First, it's not always a replacement for ordered (I think Ryan did indicate that) and is best approached in a hybrid fashion in many cases. Depending, of course, on the nature of your parts. I started out loving Sync, but have gradually gravitated back to ordered for many cases. The learning process has been one of figuring out when to use ordered, sync, or a combination. I can only share what I've experienced. And, of course, it's always fun to stir the pot:
Complex and driven sheet metal, for example. Complex and driven anything in my experience. (Driven via sketches of course makes ordered a necessity.) Driven via variables. And parts with many features. All problematic with Sync IMO.
You'll notice that most of the demo, example, and training parts are somewhat blocky and rudimentary with somewhat gross and not many fine features. I think there's a reason for that. Sync is pretty easy here.
The problem I have with even mildly complex parts is that PMI dims, because they are directly applied to the model, soon take over the screen and the part becomes hard to see in the clutter. Not a positive to my mind. And if you are driving many features with a dimension or two you need to control almost "EVERYTHING" with locked PMI dims and relations. Especially if the part tends to be asymmetrical. And then "hope" it works and if it doesn't good luck figuring out why. And even if it seems to work you hope you visually notice small areas (often not possible because they are so small) that may be creeping out of shape unnoticed. This is the point I get to sometimes when I just utter a curse word or two, and wish I could "move to ordered". Oops, can't, start over.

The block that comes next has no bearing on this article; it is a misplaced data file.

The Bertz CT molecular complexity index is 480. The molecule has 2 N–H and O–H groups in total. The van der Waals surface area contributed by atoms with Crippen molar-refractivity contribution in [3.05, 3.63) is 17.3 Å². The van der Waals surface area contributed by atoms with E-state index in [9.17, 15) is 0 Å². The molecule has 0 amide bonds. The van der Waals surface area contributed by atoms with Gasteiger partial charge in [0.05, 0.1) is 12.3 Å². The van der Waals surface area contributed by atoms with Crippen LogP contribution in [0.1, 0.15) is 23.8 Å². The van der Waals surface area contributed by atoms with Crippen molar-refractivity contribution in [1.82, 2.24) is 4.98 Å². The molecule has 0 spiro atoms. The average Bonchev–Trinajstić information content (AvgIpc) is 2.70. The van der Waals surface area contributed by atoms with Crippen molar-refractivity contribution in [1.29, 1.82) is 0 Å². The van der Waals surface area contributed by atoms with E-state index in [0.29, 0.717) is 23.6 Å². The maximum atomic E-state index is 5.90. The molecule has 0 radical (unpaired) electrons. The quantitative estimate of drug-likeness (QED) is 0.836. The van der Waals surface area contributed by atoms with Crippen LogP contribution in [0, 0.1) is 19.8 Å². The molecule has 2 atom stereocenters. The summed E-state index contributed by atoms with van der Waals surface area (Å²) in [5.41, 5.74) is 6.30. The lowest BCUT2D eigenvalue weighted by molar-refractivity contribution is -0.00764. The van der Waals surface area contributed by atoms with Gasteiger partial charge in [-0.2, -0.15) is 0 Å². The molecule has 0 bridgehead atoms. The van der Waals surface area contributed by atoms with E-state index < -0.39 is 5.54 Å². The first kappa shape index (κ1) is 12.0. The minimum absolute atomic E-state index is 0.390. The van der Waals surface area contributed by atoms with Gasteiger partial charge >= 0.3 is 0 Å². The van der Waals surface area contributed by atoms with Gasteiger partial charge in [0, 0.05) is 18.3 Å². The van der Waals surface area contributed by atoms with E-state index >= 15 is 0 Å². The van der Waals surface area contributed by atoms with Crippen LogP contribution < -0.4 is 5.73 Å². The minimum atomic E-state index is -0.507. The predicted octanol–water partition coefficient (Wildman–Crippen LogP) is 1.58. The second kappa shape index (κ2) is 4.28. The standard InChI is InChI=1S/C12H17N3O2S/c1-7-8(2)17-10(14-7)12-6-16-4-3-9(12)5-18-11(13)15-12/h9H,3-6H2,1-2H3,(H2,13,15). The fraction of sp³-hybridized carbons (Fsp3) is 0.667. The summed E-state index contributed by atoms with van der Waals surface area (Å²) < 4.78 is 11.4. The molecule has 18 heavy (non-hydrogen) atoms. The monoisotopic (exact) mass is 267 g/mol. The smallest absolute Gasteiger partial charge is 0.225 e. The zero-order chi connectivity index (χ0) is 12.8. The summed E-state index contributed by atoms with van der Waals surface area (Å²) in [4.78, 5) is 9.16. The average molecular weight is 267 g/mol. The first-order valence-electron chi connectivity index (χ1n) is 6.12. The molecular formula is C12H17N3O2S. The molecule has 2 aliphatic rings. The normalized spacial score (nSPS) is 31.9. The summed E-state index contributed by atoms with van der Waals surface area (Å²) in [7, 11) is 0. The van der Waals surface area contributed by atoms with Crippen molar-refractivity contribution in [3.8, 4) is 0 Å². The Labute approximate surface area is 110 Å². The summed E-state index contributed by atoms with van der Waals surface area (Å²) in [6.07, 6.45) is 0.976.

With an ordered part you can compartmentalize/organize the part in manageable chunks and control the way subsequent features are driven. Yes, you have the downside, such as it may be, with history dependence, but you gain manageability and, I would add, predictability. Anyway, I've learned to rely on ordered for adjustable parts. In any case, it's nice that you can "move to synchronous". I agree with Kyle that it would be nice to go both ways but I doubt that's going to be possible any time soon, if ever.
Sometimes the simplest part changes, because of design intent, are hard and puzzling, and you spend a lot of time finding what's blocking you and what switch you need to turn on or off.
By the way, how do you lock a pattern dimension so it's not affected by a steering wheel drag? Can you? I think that calls for ordered, right?